Within SQL Server 2000, if you wanted to execute a command line task (e.g. execute a BCP statement within DTS such as "bcp <arguments>"), a common task would be to use a ActiveX Script Task to create your command line statement. This command line statement would then be placed within a global variable. Then a dynamic variable task would be used to take the global variable value and place it within the Arguments property of the Execute Process Task.
For SQL Server 2005, you can use SQL Server Integration Services (SSIS) to do this task much simpler. You can still use a Script Task (e.g. using Visual Basic .NET) to create your command line statement and load this statement into a variable. But skipping the dynamic variable task (which no longer exists), you can modify the Execute Process Task at the point of the Property Expression attribute. This attribute can then load the Arguments property of the Execute Process Task directly.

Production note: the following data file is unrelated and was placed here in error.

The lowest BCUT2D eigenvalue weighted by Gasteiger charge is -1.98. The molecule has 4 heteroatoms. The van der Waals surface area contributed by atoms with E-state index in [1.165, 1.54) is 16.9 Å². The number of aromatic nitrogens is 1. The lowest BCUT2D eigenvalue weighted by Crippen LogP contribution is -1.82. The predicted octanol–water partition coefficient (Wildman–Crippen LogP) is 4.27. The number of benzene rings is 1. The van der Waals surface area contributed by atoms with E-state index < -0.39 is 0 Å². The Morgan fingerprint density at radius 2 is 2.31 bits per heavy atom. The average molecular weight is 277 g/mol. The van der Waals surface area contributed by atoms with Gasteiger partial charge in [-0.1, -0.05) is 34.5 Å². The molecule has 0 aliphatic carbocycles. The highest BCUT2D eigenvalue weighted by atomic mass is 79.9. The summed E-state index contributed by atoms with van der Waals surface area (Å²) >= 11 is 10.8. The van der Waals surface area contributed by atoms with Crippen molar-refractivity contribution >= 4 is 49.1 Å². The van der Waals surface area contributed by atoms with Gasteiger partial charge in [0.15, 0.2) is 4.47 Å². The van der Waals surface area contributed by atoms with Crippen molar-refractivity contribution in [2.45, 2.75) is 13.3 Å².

For more info on the “Property Expression” attribute can be found within the “Expression Builder” at http://msdn2.microsoft.com/en-us/library/ms181412.aspx
As you can see from the "Execute Process Task Editor", you can set the Global Variable DateInfo (within the "Property Expression Editor" it is @DateInfo) to the Execute Process Task Arguments attribute. For example, if you had a command line statement of:
where <DateInfo> is a command line argument, the DateInfo variable will contain the date information that normally is passed to the LogInfo.exe executable. Presuming your Script Task creates the correct date and props it into a variable, associating the "Process Task Editor" Arguments attribute to this variable will allow the SSIS package to dynamically change the arguments to execute the "Execute Process Task".